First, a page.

Google rules out developing Web browser
Google’s Chief Executive Officer Eric Schmidt has ruled out the development of browser software by the search giant, in the short term.
In a conference call with financial analysts yesterday Schmidt denied plans for direct competition with Microsoft’s dominant Internet Explorer, reports Reuters.
‘It looks like people have some good browser choices already,’ the agency quotes Schmidt. ‘We would not build a browser for the fun of building a browser.’
While Firefox can claim an approximate ten per cent market share, Internet Explorer is still recording almost 90 per cent of browser usage (see here and here).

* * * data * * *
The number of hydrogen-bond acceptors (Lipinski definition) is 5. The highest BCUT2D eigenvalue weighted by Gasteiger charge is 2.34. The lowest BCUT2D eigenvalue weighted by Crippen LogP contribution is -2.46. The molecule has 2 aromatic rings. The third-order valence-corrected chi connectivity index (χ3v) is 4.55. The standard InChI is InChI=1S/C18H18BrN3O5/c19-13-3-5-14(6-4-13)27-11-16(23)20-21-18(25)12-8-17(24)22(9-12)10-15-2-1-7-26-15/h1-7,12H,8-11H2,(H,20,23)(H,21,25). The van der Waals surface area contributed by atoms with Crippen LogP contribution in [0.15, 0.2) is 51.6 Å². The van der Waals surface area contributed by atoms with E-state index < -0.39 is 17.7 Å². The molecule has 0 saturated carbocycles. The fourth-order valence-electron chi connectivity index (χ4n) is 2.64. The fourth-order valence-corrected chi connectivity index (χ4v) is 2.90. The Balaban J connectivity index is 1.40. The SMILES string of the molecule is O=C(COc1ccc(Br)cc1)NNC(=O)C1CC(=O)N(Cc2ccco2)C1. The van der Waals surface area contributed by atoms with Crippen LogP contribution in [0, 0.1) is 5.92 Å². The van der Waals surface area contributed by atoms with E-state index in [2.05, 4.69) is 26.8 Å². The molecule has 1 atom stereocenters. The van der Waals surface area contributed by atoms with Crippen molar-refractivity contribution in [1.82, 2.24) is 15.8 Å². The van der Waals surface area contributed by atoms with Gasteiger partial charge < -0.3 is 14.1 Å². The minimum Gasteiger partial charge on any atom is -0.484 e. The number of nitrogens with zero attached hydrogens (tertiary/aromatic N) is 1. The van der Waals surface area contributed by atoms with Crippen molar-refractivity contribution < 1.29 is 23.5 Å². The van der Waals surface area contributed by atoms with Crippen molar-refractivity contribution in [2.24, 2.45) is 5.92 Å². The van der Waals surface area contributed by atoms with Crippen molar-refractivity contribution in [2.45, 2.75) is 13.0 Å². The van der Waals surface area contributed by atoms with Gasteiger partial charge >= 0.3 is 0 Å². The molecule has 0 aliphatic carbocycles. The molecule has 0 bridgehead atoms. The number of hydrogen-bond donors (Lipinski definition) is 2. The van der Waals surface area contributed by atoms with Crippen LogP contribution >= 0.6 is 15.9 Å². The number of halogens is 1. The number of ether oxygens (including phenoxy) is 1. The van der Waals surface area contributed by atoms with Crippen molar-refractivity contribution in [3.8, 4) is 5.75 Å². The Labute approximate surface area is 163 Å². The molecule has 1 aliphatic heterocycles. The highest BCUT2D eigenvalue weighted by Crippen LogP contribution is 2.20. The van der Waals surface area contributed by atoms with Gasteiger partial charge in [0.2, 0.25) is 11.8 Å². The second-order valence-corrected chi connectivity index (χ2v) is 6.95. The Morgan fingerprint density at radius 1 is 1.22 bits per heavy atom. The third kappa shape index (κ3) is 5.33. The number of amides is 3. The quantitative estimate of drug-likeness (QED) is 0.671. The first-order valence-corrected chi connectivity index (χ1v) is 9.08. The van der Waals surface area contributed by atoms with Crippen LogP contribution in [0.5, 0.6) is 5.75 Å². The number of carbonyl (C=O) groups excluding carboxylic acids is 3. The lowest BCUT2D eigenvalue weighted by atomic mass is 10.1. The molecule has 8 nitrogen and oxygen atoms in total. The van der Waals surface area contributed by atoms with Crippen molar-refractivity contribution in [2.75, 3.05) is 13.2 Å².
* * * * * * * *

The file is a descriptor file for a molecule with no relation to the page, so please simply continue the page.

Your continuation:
Google co-operates with a range of partners, Schmidt maintained, such as Apple and its Safari browser for Macs, and Opera and its offering for mobile devices.
However, the possibility of future development is not completely ruled out. ‘We would only do something … if we thought there was a real end-user benefit,’ Schmidt is reported as adding.
In the past, Google has lent its weight to the Mozilla-backed project, but it has also benefited from Firefox developers jumping ship to the Mountain View colossus, with Firefox’s lead engineer, Ben Goodger, being a prime example.
In his blog, following his move, Goodger declared: ‘My role with Firefox and the Mozilla project will remain largely unchanged, I will continue doing much the same work… with the new goal of successful 1.1, 1.5 and 2.0 releases. I remain devoted full-time to the advancement of Firefox, the Mozilla platform and web browsing in general.’